There was redness and itching, some blisters and oozing. Something wasn't right with Dr. Michael Rosenthal's patient, a woman in her mid-50s.
The inflammation around her scalp pointed to some type of allergic reaction, but the patient wasn't sure what had caused it.
"Have you put anything new on your hair or head?" Rosenthal asked her.
She said she had used hair dye, but had discounted the dye as a source of the problem because the symptoms didn't arrive until more than a week after she had colored her hair. But the hair dye turned out to be the culprit.
When you use something new on your body, it might take a week or two to elicit the allergic reaction, explained Rosenthal, vice chairman of academic programs at the department of family and community medicine at Thomas Jefferson University. "Don't think that because you've been using something a long time that it can't be that."
Talk to any physician who treats allergies, and they'll liken their job to that of a police detective. Constantly on the hunt for the unknown offender, an allergy consult often seems more like a witness interrogation featuring a litany of probing questions.
Sometimes, the case is tough to crack, because you can be allergic to just about anything. Some people are even allergic to medications that are used to treat allergies, such as corticosteroids.
Still, seldom are these incidents one-of-a-kind phenomena. Even the most unexpected allergic response is likely to be duplicated in another person, somewhere.
In order to make the job easier for fellow allergy investigators, doctors will publish accounts of rare allergic reactions in medical journals and share their findings at medical conferences and on the Internet.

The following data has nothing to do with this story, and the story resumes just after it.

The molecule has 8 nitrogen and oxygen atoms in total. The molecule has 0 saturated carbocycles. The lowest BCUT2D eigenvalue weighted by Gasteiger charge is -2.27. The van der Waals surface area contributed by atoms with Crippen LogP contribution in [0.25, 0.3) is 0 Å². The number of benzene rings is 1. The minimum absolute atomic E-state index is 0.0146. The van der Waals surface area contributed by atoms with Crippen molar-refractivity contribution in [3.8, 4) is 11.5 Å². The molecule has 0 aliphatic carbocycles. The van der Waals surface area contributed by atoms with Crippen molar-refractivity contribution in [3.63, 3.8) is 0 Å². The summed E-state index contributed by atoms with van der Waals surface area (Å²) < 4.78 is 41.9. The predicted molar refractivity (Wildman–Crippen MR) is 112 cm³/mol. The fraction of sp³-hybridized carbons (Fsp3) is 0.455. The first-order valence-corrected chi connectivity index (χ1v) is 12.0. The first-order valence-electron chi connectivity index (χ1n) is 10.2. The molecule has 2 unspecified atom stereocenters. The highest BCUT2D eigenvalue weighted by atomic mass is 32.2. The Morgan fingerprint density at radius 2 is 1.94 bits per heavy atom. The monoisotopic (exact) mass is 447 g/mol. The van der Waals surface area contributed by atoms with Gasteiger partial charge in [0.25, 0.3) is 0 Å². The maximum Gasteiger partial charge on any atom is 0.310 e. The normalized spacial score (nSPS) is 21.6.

We've collected 10 of the most unusual allergy stories.
Normally we're pretty careful about the kinds of things we let touch our faces, but how often has that concern come to mind when that thing is your cell phone?
In recent years, dermatologists have begun to see an increasing number of contact dermatitis patients who are allergic to their cell phones, or more specifically the nickel in their cell phones.
"Some people are extremely nickel-sensitive," said Dr. Lionel Bercovitch, a professor of dermatology at Brown Medical School.
Nickel is a metal that's used in a wide variety of products, including jewelry, belt buckles and watch bands. It's the most common cause of contact dermatitis in the developed world.
The symptoms of a nickel reaction range from redness to a more obvious rash, even blisters. Bercovitch suspects some cases involving cell phones are not being reported because the symptoms are being confused with facial eczema.
"My guess is that it's probably more common than we think, but it's just not widely recognized," he said.
Not all cell phones contain nickel. In an attempt to get an idea of how many phones might have the metal, Bercovitch tested 22 models and published the results in the Canadian Medical Association Journal in January 2008.
Ten devices were positive for the metal. In some, the nickel showed up around the menu buttons. In others, it appeared near the decorative logos, around the edge of the screen or on a part of the handset where paint was chipped.